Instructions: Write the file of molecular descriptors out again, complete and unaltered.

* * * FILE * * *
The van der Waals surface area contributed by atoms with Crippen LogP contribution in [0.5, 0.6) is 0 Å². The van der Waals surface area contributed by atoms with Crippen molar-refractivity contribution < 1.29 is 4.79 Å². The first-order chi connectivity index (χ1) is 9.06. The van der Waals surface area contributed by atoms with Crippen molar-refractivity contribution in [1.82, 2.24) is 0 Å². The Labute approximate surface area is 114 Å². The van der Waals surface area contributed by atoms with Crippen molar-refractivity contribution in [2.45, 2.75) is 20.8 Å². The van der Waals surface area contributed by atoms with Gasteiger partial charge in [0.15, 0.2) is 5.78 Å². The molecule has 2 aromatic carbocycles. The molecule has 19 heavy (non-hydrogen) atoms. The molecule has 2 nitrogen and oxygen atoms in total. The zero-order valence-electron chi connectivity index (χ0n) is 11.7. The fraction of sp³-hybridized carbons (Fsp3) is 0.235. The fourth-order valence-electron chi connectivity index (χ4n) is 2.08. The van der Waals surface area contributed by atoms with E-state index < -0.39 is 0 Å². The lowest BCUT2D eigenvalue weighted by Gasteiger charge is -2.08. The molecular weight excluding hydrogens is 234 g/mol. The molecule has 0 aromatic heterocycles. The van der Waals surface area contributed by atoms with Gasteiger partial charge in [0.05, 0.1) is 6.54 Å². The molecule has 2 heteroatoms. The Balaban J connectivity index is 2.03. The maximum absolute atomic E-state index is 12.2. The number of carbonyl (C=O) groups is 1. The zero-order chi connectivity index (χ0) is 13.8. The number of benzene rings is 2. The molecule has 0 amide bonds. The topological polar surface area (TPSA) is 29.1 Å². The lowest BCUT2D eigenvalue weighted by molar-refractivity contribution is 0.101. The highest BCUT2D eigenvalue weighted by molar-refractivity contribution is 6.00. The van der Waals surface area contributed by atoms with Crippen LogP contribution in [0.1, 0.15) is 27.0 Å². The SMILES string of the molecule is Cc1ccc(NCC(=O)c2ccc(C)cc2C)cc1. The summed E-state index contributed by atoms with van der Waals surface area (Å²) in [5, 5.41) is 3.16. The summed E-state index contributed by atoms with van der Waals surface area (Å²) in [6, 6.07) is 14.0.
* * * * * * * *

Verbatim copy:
The van der Waals surface area contributed by atoms with Crippen LogP contribution in [0.5, 0.6) is 0 Å². The van der Waals surface area contributed by atoms with Crippen molar-refractivity contribution < 1.29 is 4.79 Å². The first-order chi connectivity index (χ1) is 9.06. The van der Waals surface area contributed by atoms with Crippen molar-refractivity contribution in [1.82, 2.24) is 0 Å². The Labute approximate surface area is 114 Å². The van der Waals surface area contributed by atoms with Crippen molar-refractivity contribution in [2.45, 2.75) is 20.8 Å². The van der Waals surface area contributed by atoms with Gasteiger partial charge in [0.15, 0.2) is 5.78 Å². The molecule has 2 aromatic carbocycles. The molecule has 19 heavy (non-hydrogen) atoms. The molecule has 2 nitrogen and oxygen atoms in total. The zero-order valence-electron chi connectivity index (χ0n) is 11.7. The fraction of sp³-hybridized carbons (Fsp3) is 0.235. The fourth-order valence-electron chi connectivity index (χ4n) is 2.08. The van der Waals surface area contributed by atoms with E-state index < -0.39 is 0 Å². The lowest BCUT2D eigenvalue weighted by Gasteiger charge is -2.08. The molecular weight excluding hydrogens is 234 g/mol. The molecule has 0 aromatic heterocycles. The van der Waals surface area contributed by atoms with Gasteiger partial charge in [0.05, 0.1) is 6.54 Å². The molecule has 2 heteroatoms. The Balaban J connectivity index is 2.03. The maximum absolute atomic E-state index is 12.2. The number of carbonyl (C=O) groups is 1. The zero-order chi connectivity index (χ0) is 13.8. The number of benzene rings is 2. The molecule has 0 amide bonds. The topological polar surface area (TPSA) is 29.1 Å². The lowest BCUT2D eigenvalue weighted by molar-refractivity contribution is 0.101. The highest BCUT2D eigenvalue weighted by molar-refractivity contribution is 6.00. The van der Waals surface area contributed by atoms with Crippen LogP contribution in [0.1, 0.15) is 27.0 Å². The SMILES string of the molecule is Cc1ccc(NCC(=O)c2ccc(C)cc2C)cc1. The summed E-state index contributed by atoms with van der Waals surface area (Å²) in [5, 5.41) is 3.16. The summed E-state index contributed by atoms with van der Waals surface area (Å²) in [6, 6.07) is 14.0.